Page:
A very simple description
Proteins often belong to large homologous families. While most proteins in such families will most often show similarities in their molecular functions, they show important differences that are often related to details like enzymatic substrate specificity, or prefered interacting partners. In such instances it is important to understand how the family has evolved to perform these different functions. For "orphan" sequences, it is also very useful to be able to predict which of the sometimes many different functions that are performed by a family the sequences is most likely to be.
PROUST-II uses HMMer hidden Markov Model profiles to do just this. A very detailed description can be found in the reference below (Hannehalli & Russell, 2000). Essentially, the method subtracts profiles for sequences that are not in a group from the profile for the sequences in the group. This leaves only those parts of the profile that are unique to the group. After identifying positions that are mostly likely to be conferring the sub-types, it uses them to predict sub-types for those sequences that are in the alignment but are not in any group ("orphans").
There is no need to specify the format in advance, as the program will guess. However, if you get a message saying that it can't read the format, specifying the format may be necessary (i.e. PROUST-II can't guess the correct format.Back to the top
A groups file must a line for each identifier (e.g. 100K_RAT, P123456, gi1234323, etc.)
from the alignment that is known to be in a group. Each line must contain at least
two fields, one with the identifier and one with the group. By default, the first
field is expected to be the identifier, and the second the group, but you can change
this if you like on the submit form. For example:
So here there are two groups, ADC (= adenylate cyclase) and GUC (= guanylate cyclase), each
with three identifiers.
Let's have a look at how PROUST-II works. Imagine that you are presented with this sequence:
>AAK45954 purine cyclase-related protein [Mycobacterium tuberculosis CDC1551] MRLVPQTPRSSLPGSARTTYPCHVEVGPQDSESGAPDETATAMASPVPRQRSALRWLRTVNRSPGLVSFI HRARRLLPGDPEFGDPLSTAGEGGPRAAARAADRLLRDRDAASREVGLSVLQVWQALTEAVSRRPANPEV TLVFTDLVGFSTWSLHAGDDATLTLLRQVARAVESPLLDAGGHIVKRLGDGIMAVFRNPTVALRAVLVAQ DAVKSLEVQGYTPRMRIGIHTGRPQRLAADWLGVDVNIAARVMERATKGGIMISQPTLDLIPQSELDALG VVARRVRKPVFASKPTGIPPDLAIYRIKTVSESTAADNFDEMSPDAQ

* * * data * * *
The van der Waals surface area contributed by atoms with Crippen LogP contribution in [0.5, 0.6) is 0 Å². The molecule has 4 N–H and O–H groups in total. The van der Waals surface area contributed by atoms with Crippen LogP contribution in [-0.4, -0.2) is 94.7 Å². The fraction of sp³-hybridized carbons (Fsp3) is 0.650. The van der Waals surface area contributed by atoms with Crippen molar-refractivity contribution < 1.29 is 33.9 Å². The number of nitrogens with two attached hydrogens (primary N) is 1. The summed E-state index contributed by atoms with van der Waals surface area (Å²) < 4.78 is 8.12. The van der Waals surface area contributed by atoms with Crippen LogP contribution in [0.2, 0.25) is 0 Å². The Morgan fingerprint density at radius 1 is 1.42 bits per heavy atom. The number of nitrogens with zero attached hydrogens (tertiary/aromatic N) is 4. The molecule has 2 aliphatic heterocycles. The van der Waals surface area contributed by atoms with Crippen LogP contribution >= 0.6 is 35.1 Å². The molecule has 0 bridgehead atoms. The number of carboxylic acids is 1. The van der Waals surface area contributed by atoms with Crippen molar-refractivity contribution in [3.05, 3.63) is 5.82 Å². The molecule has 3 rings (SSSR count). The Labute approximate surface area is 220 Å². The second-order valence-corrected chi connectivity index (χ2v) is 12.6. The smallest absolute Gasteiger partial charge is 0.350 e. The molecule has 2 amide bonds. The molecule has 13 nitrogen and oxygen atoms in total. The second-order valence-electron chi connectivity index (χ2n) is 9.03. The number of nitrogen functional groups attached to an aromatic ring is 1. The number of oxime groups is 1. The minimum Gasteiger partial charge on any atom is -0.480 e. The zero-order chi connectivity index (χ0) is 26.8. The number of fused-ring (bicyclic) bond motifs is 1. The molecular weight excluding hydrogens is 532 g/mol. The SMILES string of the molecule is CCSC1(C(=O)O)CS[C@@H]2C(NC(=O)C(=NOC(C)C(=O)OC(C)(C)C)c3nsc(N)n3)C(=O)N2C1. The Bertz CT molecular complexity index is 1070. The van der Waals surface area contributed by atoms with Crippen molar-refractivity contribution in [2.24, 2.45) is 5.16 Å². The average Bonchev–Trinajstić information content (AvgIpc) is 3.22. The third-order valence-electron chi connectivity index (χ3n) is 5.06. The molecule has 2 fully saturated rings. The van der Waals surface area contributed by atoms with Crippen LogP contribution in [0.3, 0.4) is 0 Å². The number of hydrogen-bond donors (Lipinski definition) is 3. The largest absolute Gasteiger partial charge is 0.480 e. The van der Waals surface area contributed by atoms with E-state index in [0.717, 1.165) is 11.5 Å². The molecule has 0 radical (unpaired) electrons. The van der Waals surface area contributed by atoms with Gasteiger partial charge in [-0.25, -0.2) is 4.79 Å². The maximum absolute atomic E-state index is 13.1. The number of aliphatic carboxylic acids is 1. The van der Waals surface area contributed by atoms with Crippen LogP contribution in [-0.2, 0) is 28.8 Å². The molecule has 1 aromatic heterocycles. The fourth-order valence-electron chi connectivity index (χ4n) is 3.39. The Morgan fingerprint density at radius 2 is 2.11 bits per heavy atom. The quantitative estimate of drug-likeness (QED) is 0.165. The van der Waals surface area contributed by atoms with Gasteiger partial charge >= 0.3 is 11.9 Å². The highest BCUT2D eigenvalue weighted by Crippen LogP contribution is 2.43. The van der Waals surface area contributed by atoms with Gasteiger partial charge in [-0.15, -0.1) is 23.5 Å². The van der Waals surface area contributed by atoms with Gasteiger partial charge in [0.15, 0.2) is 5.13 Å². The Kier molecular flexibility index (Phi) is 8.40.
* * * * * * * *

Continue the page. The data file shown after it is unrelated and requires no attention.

Say also that you manage to find out (e.g. by BLAST) that it belongs to a family of proteins that contain adenylate and guanylate cyclases, and you get an alignment of this sequence to this family (e.g. see the file cyclase.aln; adapted from an alignment from Pfam). Moreover, you know that this family performs a cyclisation reaction that takes either ATP or GTP and converts it to cAMP or cGMP, and you also have "grouped" a set of other sequences into their groups (e.g. see the file cyclase.gr) . The "either" is important here, as this is what we are going to try and predict using PROUST-II. Note also that this was probably also a problem for the genome annotators. Notice that the sequence is called a "purine" (i.e. adenylate or guanylate) cyclase. I suspect that this is probably because the matches (with BLAST) to the other members of the family are quite weak, making it difficult to state whether it is ATP or GTP specific by looking, for example, at BLAST E-values.
So, we would like to know first of all what determines whether a cyclase is ATP or GTP specific, and secondly what is the likely specificity of this new protein. Try running the program with these files, or just trust me that what you get (or should get) with the defaults will look something like what appears below.Back to the top
|Sequence||Prediction||Confidence||Pred score||Individual scores|
|AAK45954||LOW||-4.69||GUC -21.2 ADC -11.6|